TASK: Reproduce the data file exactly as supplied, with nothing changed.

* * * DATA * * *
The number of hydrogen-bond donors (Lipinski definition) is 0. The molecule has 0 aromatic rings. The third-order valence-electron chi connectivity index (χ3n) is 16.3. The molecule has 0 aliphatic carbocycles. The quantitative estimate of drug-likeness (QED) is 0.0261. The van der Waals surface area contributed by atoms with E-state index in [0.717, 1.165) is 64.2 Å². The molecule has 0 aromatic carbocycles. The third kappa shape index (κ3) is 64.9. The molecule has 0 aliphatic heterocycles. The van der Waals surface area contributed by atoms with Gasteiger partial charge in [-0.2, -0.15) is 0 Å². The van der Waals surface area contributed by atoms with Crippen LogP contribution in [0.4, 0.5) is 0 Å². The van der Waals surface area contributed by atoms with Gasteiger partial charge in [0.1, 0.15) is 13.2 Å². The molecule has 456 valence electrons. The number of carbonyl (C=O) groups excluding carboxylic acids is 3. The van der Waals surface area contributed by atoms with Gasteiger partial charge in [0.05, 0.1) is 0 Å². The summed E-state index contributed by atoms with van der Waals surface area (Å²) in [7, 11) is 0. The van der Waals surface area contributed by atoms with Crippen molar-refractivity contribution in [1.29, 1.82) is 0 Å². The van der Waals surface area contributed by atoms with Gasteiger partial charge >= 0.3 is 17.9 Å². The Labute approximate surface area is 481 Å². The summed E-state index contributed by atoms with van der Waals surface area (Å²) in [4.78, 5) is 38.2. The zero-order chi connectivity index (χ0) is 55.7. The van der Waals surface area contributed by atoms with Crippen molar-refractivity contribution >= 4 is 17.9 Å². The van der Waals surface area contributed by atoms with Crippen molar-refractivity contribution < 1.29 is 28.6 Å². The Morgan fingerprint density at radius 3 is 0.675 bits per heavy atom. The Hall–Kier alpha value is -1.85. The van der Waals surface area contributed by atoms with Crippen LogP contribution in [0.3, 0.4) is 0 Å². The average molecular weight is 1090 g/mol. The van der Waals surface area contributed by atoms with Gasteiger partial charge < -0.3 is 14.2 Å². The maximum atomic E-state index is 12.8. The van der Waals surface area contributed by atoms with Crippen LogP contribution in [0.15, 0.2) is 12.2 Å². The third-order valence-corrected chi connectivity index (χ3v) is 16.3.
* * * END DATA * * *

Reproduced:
The number of hydrogen-bond donors (Lipinski definition) is 0. The molecule has 0 aromatic rings. The third-order valence-electron chi connectivity index (χ3n) is 16.3. The molecule has 0 aliphatic carbocycles. The quantitative estimate of drug-likeness (QED) is 0.0261. The van der Waals surface area contributed by atoms with E-state index in [0.717, 1.165) is 64.2 Å². The molecule has 0 aromatic carbocycles. The third kappa shape index (κ3) is 64.9. The molecule has 0 aliphatic heterocycles. The van der Waals surface area contributed by atoms with Gasteiger partial charge in [-0.2, -0.15) is 0 Å². The van der Waals surface area contributed by atoms with Crippen LogP contribution in [0.4, 0.5) is 0 Å². The van der Waals surface area contributed by atoms with Gasteiger partial charge in [0.1, 0.15) is 13.2 Å². The molecule has 456 valence electrons. The number of carbonyl (C=O) groups excluding carboxylic acids is 3. The van der Waals surface area contributed by atoms with Gasteiger partial charge in [0.05, 0.1) is 0 Å². The summed E-state index contributed by atoms with van der Waals surface area (Å²) in [7, 11) is 0. The van der Waals surface area contributed by atoms with Crippen molar-refractivity contribution in [1.29, 1.82) is 0 Å². The van der Waals surface area contributed by atoms with Gasteiger partial charge >= 0.3 is 17.9 Å². The Labute approximate surface area is 481 Å². The summed E-state index contributed by atoms with van der Waals surface area (Å²) in [4.78, 5) is 38.2. The zero-order chi connectivity index (χ0) is 55.7. The van der Waals surface area contributed by atoms with Crippen molar-refractivity contribution >= 4 is 17.9 Å². The van der Waals surface area contributed by atoms with Crippen molar-refractivity contribution < 1.29 is 28.6 Å². The Morgan fingerprint density at radius 3 is 0.675 bits per heavy atom. The Hall–Kier alpha value is -1.85. The van der Waals surface area contributed by atoms with Crippen LogP contribution in [0.3, 0.4) is 0 Å². The average molecular weight is 1090 g/mol. The van der Waals surface area contributed by atoms with Gasteiger partial charge < -0.3 is 14.2 Å². The maximum atomic E-state index is 12.8. The van der Waals surface area contributed by atoms with Crippen LogP contribution in [0.15, 0.2) is 12.2 Å². The third-order valence-corrected chi connectivity index (χ3v) is 16.3.